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Monday, Feb. 23, 2015

Survivors recount the bloodiest of battles

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By Martin Kuz

Stars and Stripes Staff Writer

The first time we knew something was happening, the ships all began blowing their whistles. I’m saying to myself, ‘What the heck is that all about?’ And then I turned and saw the flag on top of Suribachi.


There were some young Marines with me — these were kids 17, 18 years old — and some of them began to cry. It was such a sight, such an emotional sight, and a lot of the young guys were overwhelmed.


‘All those crosses’


Joseph Maruca belonged to the 2nd Separate Engineer Battalion that was attached to the 5th Marine Division and helped the Seabees repair damaged airstrips. An 18-year-old private first class from Springfield, Mass., Maruca landed with his unit on the battle’s third day. Now 88, he lives in Longmeadow, Mass.


“We went in on a landing ship and I was thinking, ‘This is the real thing. This is happening — it’s no dream anymore.’ You know you can die. But still you think, ‘It won’t happen to me.’


They dropped the gate right on the beach and we ran through some water onto Iwo. We went past 30, 40, 50 dead Marines, covered with ponchos. It was an awful sight. There was the smell, the feet sticking out, the blue skin. You went up another 50 yards and there were more bodies.


It was about 1 o’clock in the afternoon, and I had no idea what we were going to do. They didn’t tell me I was going to be working on an airfield or what I was going to do. Maybe they told other people. But I had no idea.


The first thing they said to us was, ‘Take a buddy, dig a foxhole and get into it.’ When night came, one of you stayed awake and one went to sleep. We were exhausted. We weren’t doing much physically right away, but we were scared, so once the adrenaline wore off, you felt the fatigue.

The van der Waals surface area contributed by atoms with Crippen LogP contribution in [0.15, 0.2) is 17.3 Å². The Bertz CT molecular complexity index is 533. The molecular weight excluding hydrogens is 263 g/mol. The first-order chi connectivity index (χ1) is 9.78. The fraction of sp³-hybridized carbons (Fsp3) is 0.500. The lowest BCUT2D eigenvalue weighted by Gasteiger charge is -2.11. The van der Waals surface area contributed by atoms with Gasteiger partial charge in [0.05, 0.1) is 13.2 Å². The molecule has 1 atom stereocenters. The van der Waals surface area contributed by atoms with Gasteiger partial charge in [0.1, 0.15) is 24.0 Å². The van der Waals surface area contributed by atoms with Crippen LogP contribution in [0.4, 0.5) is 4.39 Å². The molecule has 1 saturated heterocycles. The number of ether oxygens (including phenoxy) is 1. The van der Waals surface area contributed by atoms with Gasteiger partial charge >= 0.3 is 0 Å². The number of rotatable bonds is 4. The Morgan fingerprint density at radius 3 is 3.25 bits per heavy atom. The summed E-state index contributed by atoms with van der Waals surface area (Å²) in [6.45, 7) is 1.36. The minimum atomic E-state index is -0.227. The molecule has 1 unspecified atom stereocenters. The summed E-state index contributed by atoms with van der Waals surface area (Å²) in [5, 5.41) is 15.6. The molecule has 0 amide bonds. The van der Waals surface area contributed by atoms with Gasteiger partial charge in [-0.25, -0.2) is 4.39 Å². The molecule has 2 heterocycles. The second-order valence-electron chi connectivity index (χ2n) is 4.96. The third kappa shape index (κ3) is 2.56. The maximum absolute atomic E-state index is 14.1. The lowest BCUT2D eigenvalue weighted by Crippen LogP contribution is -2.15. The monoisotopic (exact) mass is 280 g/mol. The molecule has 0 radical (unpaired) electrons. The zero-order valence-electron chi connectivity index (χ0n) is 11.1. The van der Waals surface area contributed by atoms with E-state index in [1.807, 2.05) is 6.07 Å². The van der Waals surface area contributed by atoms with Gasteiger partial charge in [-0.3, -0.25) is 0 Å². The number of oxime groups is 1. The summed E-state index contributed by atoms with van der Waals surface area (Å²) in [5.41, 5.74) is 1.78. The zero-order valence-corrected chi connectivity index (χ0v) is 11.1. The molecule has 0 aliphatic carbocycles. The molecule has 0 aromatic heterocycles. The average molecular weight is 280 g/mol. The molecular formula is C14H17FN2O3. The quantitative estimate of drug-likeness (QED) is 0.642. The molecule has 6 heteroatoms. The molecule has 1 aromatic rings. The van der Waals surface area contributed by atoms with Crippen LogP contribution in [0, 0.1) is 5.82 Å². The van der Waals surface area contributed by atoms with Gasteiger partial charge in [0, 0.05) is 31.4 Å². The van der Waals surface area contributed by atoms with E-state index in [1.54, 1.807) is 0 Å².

The first night, the guy in my foxhole got wounded by artillery or a mortar. He got shrapnel in his rear end. I was right next to him and didn’t get hit. I was thinking, ‘How lucky can I be?’


I remember when the flag want up. We were on the airfield working, and all of a sudden, everything stopped for a moment. People started pointing up at Mount Suribachi, and there was our American flag. It seemed like the whole island cheered, and at that moment, we said, ‘This war’s over. This is all done. It won’t be long before we’ll be off this island.’ Of course, that’s not how it worked out.


We hardly saw any live Japanese. Only dead ones. We blew up some caves that the Japanese were using, but I ended up not firing my rifle on the island. It was more like I was there to take incoming artillery and mortars. My prayer was, “Get me off this island and let me live until I’m 25.’ ”


The three Marine divisions had cemeteries on the island. Someone said, “There’s going to be a ceremony at one of the cemeteries tomorrow.” That was the 16th of March. So we went and we were told the island had been secured. But you could still hear fighting at the other end.


I remember listening to Holland Smith, the general who was in charge of the whole operation, at the memorial. He was speaking about all the thousands we lost there and that they weren’t coming home.